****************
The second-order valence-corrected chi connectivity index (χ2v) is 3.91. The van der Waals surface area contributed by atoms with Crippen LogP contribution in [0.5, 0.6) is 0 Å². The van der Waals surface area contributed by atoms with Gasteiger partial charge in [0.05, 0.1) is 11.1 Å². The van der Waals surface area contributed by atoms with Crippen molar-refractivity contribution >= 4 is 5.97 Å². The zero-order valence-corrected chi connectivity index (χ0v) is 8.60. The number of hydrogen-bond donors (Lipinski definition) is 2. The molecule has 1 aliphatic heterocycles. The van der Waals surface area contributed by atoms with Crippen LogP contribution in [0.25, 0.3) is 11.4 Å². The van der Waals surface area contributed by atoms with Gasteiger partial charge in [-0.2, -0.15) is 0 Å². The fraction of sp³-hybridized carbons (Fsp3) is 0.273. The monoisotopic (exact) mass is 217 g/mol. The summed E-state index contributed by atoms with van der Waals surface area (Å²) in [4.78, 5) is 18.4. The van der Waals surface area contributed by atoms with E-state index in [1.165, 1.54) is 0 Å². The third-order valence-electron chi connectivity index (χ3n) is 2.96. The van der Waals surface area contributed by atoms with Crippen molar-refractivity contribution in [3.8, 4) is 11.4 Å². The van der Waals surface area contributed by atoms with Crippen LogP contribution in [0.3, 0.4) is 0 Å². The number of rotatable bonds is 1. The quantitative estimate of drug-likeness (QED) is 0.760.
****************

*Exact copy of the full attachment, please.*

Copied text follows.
The second-order valence-corrected chi connectivity index (χ2v) is 3.91. The van der Waals surface area contributed by atoms with Crippen LogP contribution in [0.5, 0.6) is 0 Å². The van der Waals surface area contributed by atoms with Gasteiger partial charge in [0.05, 0.1) is 11.1 Å². The van der Waals surface area contributed by atoms with Crippen molar-refractivity contribution >= 4 is 5.97 Å². The zero-order valence-corrected chi connectivity index (χ0v) is 8.60. The number of hydrogen-bond donors (Lipinski definition) is 2. The molecule has 1 aliphatic heterocycles. The van der Waals surface area contributed by atoms with Crippen LogP contribution in [0.25, 0.3) is 11.4 Å². The van der Waals surface area contributed by atoms with Gasteiger partial charge in [-0.2, -0.15) is 0 Å². The fraction of sp³-hybridized carbons (Fsp3) is 0.273. The monoisotopic (exact) mass is 217 g/mol. The summed E-state index contributed by atoms with van der Waals surface area (Å²) in [4.78, 5) is 18.4. The van der Waals surface area contributed by atoms with E-state index in [1.165, 1.54) is 0 Å². The third-order valence-electron chi connectivity index (χ3n) is 2.96. The van der Waals surface area contributed by atoms with Crippen molar-refractivity contribution in [3.8, 4) is 11.4 Å². The van der Waals surface area contributed by atoms with Crippen LogP contribution in [0.3, 0.4) is 0 Å². The number of rotatable bonds is 1. The quantitative estimate of drug-likeness (QED) is 0.760.